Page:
He adds, “The reason we bought our airboat was because we were putting ourselves in dangerous situations during rescue operations, situations that were causing high maintenance and damage to our conventional jet drive and prop-driven V-hull boats. With our airboat, we can deploy faster, get the victim more quickly and in a much safer manner. Also, the airboat has enough room to carry medical personnel and spinal immobilization equipment to the victims. Our airboat allows us to go from a few inches of water, near a desolate island in the river, to the main channel, near bridge piers, and cover whitewater areas. The airboat’s generator-powered lighting system provides illumination that permits visibility and safe rescue operations 24 hours a day.”
Launching: No Water Necessary
Another advantage of using airboats for water or ice rescue operations is that no designated launch site is needed. An airboat’s design makes it capable of being launched almost anywhere, regardless of the presence of water or a wet surface. An airboat, equipped with an adequate power plant and a polymer-clad bottom, is capable of running on dry ground, even with a full payload.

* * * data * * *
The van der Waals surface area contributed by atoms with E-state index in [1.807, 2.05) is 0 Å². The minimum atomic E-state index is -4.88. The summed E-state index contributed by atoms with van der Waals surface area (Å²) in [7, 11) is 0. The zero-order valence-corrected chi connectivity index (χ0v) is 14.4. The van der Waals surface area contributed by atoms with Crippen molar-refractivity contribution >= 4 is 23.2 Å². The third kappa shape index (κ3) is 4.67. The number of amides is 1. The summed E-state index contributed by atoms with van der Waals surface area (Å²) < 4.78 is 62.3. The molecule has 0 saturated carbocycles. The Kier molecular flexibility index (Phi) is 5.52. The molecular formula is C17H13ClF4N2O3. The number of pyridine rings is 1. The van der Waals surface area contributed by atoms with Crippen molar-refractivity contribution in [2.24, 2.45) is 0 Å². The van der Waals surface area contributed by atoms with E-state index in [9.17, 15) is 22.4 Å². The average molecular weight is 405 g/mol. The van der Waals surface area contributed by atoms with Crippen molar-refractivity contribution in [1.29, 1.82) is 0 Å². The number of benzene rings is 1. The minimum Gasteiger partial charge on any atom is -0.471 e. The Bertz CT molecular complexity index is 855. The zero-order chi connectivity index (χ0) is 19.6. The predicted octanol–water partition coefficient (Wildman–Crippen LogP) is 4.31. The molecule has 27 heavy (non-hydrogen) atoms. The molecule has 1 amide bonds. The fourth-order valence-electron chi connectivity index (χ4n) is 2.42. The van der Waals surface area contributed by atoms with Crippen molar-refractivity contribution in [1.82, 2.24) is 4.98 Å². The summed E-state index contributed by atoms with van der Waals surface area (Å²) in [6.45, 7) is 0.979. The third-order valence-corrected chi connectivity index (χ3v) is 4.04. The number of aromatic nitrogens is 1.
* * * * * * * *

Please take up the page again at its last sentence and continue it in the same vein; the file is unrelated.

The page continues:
When being deployed for emergency operations, an airboat can be run directly off its trailer; across dry ground, mud, ice, or snow; down an embankment; and out onto the body of water or ice with minimal launch time. This capability also makes launching a one-person operation and expedient.
The Steven’s Point (WI) Fire-Rescue Department purchased a turntable-style trailer to transport its airboat. The trailer’s unique design allows the members to transport their airboat bow forward, across the open road. On arrival at their deployment site, they simply pull a couple of pins, turn the airboat and trailer top 180 degrees, and power the boat off the trailer bow first into the water or onto the ice.
Not Only For Ice
The Forest Lake Fire (MN) Department took delivery of its first airboat in March 2001. Forest Lake’s first rescue mission using the new airboat occurred on April 10, 2001, when a canoeist overturned on Howard Lake in Columbus Township. The canoeist was spotted in the water near the middle of the lake by a bystander who heard screams for help and called 9-1-1.
A member of the responding rescue crew and airboat operator Joe Strunk stated that because of marshy conditions on the shoreline, deployment of a conventional watercraft was impossible.
According to an article appearing in the Forest Lake Times by Bert Brown, after unloading the airboat, the rescue team drove it across dry ground from Kettle River Boulevard out into the marshy shoreline of the lake. Out on the lake, the rescue team spotted the victim near a thick patch of cattails. Within seconds of entering the water, the rescue crew reached the victim and pulled him into the airboat.